Comic mage via Non Sequitur Comics
Last year I heard distinction expert Scott McKain give a keynote address. His vivacious and mesmerizing presentation hooked me into fandom. You see, Scott not only gives sound advice for business and life – he’s the living example of it. Besides being a best-selling author and well-known speaker, he sets himself apart by truly caring about people. I love that. You’ll soon see why I respect Scott so much: He’s as distinct as they come. And lucky you, he’s giving away a signed copy of his brand new book. Read on to see how you can win it!
Q. Congrats on your book, Create Distinction (2013) launched this month in nationwide airport bookstores, from LAX to JFK. What’s it like seeing your own idea become a tangible reality?
Thank you! You’ve really touched upon the most gratifying — and surreal — aspects of being an author. When I’m speaking, I love the instantaneous response of the audience, yet wonder if there is any tangible impact. When I see the book on a shelf in the bookstore, or see someone reading the book on a plane, I’m thrilled because there is a sense of both accomplishment and completion. At the same time, it does seem quite extraordinary that something beginning as thoughts jotted on a legal pad in Starbucks can become a tangible product — one I’m fortunate that some people find of value.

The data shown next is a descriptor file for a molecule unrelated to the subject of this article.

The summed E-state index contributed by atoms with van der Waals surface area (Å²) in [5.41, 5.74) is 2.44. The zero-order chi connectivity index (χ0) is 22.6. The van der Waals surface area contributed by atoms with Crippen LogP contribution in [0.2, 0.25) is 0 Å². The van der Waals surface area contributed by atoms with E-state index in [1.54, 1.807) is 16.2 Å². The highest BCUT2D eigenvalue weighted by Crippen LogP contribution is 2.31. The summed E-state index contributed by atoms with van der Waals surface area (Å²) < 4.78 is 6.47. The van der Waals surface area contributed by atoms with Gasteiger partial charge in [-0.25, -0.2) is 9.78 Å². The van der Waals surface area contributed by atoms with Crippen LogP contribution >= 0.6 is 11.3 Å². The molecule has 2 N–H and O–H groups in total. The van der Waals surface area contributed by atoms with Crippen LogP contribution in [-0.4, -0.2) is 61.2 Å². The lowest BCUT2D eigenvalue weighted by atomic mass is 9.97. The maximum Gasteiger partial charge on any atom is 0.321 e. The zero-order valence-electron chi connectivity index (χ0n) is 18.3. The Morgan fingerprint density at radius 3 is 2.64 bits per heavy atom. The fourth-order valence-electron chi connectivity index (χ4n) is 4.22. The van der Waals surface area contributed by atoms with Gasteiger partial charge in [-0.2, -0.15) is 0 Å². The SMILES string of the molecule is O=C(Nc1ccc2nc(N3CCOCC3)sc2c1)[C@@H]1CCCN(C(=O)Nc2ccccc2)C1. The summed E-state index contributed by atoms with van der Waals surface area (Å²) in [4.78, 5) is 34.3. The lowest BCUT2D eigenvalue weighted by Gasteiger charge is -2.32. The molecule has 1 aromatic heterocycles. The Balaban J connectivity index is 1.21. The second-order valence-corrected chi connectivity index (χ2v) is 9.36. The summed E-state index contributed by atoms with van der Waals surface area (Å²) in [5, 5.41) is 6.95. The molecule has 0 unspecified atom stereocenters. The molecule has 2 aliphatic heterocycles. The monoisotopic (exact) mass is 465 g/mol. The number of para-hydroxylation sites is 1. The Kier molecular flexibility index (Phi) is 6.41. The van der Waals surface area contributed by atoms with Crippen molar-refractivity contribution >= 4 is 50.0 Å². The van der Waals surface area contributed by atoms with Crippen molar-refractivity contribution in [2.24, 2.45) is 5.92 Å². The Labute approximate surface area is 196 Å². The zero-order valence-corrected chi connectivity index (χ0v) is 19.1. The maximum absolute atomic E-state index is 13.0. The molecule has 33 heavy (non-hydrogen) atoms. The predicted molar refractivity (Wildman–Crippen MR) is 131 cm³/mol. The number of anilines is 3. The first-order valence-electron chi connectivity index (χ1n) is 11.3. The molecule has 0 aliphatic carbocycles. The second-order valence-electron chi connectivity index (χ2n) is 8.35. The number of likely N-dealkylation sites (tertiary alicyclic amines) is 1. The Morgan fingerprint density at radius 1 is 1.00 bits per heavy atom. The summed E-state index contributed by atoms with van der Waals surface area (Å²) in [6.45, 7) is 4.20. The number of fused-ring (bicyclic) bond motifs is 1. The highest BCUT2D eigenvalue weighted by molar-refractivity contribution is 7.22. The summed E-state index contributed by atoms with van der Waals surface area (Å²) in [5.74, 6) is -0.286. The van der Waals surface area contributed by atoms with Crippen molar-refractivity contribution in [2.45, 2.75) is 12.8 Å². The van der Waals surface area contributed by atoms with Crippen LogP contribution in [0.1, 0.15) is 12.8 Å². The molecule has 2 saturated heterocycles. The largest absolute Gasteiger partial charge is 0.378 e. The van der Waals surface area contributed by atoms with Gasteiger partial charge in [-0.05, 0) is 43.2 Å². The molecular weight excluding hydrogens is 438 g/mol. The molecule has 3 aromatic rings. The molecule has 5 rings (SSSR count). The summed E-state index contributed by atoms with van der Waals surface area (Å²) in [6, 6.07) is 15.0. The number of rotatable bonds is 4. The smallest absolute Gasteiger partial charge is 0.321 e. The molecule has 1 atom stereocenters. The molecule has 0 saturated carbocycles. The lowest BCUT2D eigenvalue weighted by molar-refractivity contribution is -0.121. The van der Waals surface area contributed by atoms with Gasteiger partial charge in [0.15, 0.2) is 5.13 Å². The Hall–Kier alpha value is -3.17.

Q. You’ve written three Amazon.com No. 1 business bestsellers – what makes the latest book stand out from your others?
This is the first time I’ve followed up on a previous book. “Create Distinction” is an expanded and updated version of my previous book, “Collapse of Distinction.” I wanted to do this for a couple of reasons; first, after the original was named to the “Top Ten Business Books of the Year” list by the Miami Herald and other major newspapers, I felt the previous publisher — and this author — didn’t quite do enough to maximize its potential in the marketplace. A “re-launch” would give the material the opportunity to find a wider audience.
However, I also wanted to validate the points of the earlier book by showing how the distinctive organizations I mentioned had performed since the original work. Any author can create a theory of how a business should approach the marketplace, or how customers should be served. The critical question I hear from corporate leaders and entrepreneurs, however, is, “Will this work in the real world?” “Create Distinction” provided me the opportunity to deliver the evidence that the answer is a resounding “yes!”
Q. In addition to being a celebrated author, you’re an energetic storyteller. I know, having experienced your powerful keynote speech in 2012. Which do you believe creates more distinction and why: writing or speaking?
The best answer is not new or original to me, however, it’s the best one: The magic is in the mix.
We all are aware of speakers with a compelling presentation style who have nothing of significance to say — they’re all style and no substance. On the other hand, there are authors who have deep content, but their presentation style doesn’t create audience engagement.
In today’s media-centric culture, it’s not about the “or” — it’s about “and.” The most distinctive content providers will be able to both write powerful stories and deliver compelling presentations. That’s a level to which I aspire.
Q. You learned a lot about pleasing customers when working at your parent’s small town grocery store as a kid. Back then, did you ever imagine yourself being an international expert on distinction?